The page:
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Kota Kinabalu in 24 Hours

Posted by on Aug 21st, 2009
Filed Under: Sabah

Formerly called Jesselton, this humid, tropical city on the western coast of Borneo is a main transit point for travelers going off to explore Southeast Asia’s fifth tallest peak (and Malaysia’s tallest) – Mount Kinabalu which is located just 90 Kilometers away as well as a jump-off point to the islands around it as well as a convenient and cheaper alternative to enter Brunei Darussalam (via the international port in Labuan). Rather than a destination on its own, Kota Kinabalu serves as a major international gateway to those who want to explore the myriad jungles and cultures, not only of Sabah but Borneo – so if you are in town – here is the best way to see and experience KK, as Kota Kinabalu is fondly called, all done in 24 hours.

Shop! Shop! Shop!

While most locals would tell you to head out to Centre Point (Lebuh Raya Pantai Baru corner Jl. Duapuluh) to get your fill of great bargains for souvenirs, do not go there – you’d be lucky if you can actually see an actual store selling souvenirs at Centre Point otherwise this huge building, with a pretty messed up, complicated layout houses pretty much cheap (and of doubtful quality) knock-offs of every kind. We had no choice but get our luggage at the Centre Point, after our old luggage, a veteran of many international travels, just broke apart the moment we arrived at our hotel. The luggage is about RM 160 – pretty cheap for one big suitcase and an extra medium-sized suitcase (we will see how it is going to measure up on my future international travels).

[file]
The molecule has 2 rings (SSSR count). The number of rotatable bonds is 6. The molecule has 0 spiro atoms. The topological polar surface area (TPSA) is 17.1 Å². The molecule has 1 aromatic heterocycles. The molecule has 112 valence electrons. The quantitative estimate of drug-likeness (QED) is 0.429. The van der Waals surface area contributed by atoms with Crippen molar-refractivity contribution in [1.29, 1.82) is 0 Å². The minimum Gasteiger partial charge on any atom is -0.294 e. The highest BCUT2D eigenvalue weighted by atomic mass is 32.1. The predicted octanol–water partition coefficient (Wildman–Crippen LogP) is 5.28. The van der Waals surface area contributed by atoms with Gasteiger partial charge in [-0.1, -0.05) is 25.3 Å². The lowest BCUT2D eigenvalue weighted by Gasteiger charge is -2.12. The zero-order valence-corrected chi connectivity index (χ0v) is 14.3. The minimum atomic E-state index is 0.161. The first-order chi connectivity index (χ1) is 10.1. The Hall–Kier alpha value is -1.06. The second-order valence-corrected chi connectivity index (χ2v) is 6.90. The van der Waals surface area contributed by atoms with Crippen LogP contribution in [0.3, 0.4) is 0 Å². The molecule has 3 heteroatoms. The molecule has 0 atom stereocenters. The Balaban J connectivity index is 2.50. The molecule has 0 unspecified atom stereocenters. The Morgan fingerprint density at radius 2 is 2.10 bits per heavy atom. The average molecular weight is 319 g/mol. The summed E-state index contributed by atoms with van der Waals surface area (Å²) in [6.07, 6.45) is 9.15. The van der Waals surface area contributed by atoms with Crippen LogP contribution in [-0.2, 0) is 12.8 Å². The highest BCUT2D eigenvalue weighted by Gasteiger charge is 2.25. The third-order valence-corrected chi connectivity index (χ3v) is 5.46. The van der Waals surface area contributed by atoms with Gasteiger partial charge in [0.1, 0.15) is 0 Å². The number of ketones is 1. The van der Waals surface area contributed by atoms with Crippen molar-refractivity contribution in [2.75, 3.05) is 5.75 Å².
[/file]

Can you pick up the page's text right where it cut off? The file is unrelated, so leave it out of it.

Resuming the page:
Whilst in Centre Point, beware of scam artists operating in the area- I had the misfortune of being accosted by two men (not in uniform) flashing two little cards, just moments after I stepped out of a money changer and demanding that (in broken English) I needed to come with them (to where, I do not know so I resisted)- it was about 9:45AM on a street just outside Centre Point (on the Wisma Square side). One of the guys told me that I littered, but the funny part was there was litter all around the area and I asked for a sign that says No Littering and they both pointed on a badly tattered old sign in Bahasa and then afterwards asked me for RM 20. I told them, I needed Ringgits so I needed to go back in the building and buy more Ringgits. This time the messed up layout of Centre Point worked to my advantage and I deliberately lost them and went straight to the Sabah Tourism Board to file a complaint. Apparently, I learned later on that these scam artists prey on unsuspecting tourists and basically extort or mug them outright even in broad daylight. Thank heavens that I was also not traveling alone, as I was with another travel writer from the Tourism Paradise Philippine site that time but that shook me a fair bit.